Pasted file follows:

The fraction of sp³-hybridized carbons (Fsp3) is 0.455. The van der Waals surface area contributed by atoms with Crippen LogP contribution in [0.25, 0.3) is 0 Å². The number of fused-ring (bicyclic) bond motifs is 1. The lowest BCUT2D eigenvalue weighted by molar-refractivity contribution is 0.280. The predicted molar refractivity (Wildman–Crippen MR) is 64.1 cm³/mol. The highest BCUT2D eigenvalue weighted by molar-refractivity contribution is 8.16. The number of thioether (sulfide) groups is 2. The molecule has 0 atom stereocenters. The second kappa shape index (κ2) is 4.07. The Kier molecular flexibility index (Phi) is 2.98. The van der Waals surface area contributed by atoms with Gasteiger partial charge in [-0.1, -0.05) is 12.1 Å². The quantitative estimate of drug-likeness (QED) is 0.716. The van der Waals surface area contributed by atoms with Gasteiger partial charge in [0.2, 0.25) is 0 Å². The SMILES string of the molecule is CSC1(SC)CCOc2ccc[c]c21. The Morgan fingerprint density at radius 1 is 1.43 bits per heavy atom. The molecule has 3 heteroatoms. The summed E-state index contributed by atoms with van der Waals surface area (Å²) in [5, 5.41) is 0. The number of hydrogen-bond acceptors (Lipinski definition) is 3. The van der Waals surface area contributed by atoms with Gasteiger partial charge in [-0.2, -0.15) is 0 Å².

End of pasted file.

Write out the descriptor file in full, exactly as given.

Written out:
The fraction of sp³-hybridized carbons (Fsp3) is 0.455. The van der Waals surface area contributed by atoms with Crippen LogP contribution in [0.25, 0.3) is 0 Å². The number of fused-ring (bicyclic) bond motifs is 1. The lowest BCUT2D eigenvalue weighted by molar-refractivity contribution is 0.280. The predicted molar refractivity (Wildman–Crippen MR) is 64.1 cm³/mol. The highest BCUT2D eigenvalue weighted by molar-refractivity contribution is 8.16. The number of thioether (sulfide) groups is 2. The molecule has 0 atom stereocenters. The second kappa shape index (κ2) is 4.07. The Kier molecular flexibility index (Phi) is 2.98. The van der Waals surface area contributed by atoms with Gasteiger partial charge in [-0.1, -0.05) is 12.1 Å². The quantitative estimate of drug-likeness (QED) is 0.716. The van der Waals surface area contributed by atoms with Gasteiger partial charge in [0.2, 0.25) is 0 Å². The SMILES string of the molecule is CSC1(SC)CCOc2ccc[c]c21. The Morgan fingerprint density at radius 1 is 1.43 bits per heavy atom. The molecule has 3 heteroatoms. The summed E-state index contributed by atoms with van der Waals surface area (Å²) in [5, 5.41) is 0. The number of hydrogen-bond acceptors (Lipinski definition) is 3. The van der Waals surface area contributed by atoms with Gasteiger partial charge in [-0.2, -0.15) is 0 Å².